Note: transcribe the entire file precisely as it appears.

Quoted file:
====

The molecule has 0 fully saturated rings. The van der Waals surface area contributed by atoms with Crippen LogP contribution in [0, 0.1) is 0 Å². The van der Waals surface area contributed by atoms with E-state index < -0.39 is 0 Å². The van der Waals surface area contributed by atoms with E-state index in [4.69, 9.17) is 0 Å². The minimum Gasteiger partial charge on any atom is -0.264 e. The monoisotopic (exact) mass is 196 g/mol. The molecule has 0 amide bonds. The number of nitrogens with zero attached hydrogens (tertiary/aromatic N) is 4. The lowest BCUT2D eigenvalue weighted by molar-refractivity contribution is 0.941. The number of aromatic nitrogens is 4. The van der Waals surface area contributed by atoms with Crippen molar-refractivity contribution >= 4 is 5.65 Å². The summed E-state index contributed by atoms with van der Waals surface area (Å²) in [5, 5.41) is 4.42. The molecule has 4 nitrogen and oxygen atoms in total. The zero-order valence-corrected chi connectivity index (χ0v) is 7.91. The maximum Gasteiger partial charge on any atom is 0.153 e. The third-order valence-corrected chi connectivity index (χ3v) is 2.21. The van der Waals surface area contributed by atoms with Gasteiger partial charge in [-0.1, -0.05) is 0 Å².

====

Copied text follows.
The molecule has 0 fully saturated rings. The van der Waals surface area contributed by atoms with Crippen LogP contribution in [0, 0.1) is 0 Å². The van der Waals surface area contributed by atoms with E-state index < -0.39 is 0 Å². The van der Waals surface area contributed by atoms with E-state index in [4.69, 9.17) is 0 Å². The minimum Gasteiger partial charge on any atom is -0.264 e. The monoisotopic (exact) mass is 196 g/mol. The molecule has 0 amide bonds. The number of nitrogens with zero attached hydrogens (tertiary/aromatic N) is 4. The lowest BCUT2D eigenvalue weighted by molar-refractivity contribution is 0.941. The number of aromatic nitrogens is 4. The van der Waals surface area contributed by atoms with Crippen molar-refractivity contribution >= 4 is 5.65 Å². The summed E-state index contributed by atoms with van der Waals surface area (Å²) in [5, 5.41) is 4.42. The molecule has 4 nitrogen and oxygen atoms in total. The zero-order valence-corrected chi connectivity index (χ0v) is 7.91. The maximum Gasteiger partial charge on any atom is 0.153 e. The third-order valence-corrected chi connectivity index (χ3v) is 2.21. The van der Waals surface area contributed by atoms with Gasteiger partial charge in [-0.1, -0.05) is 0 Å².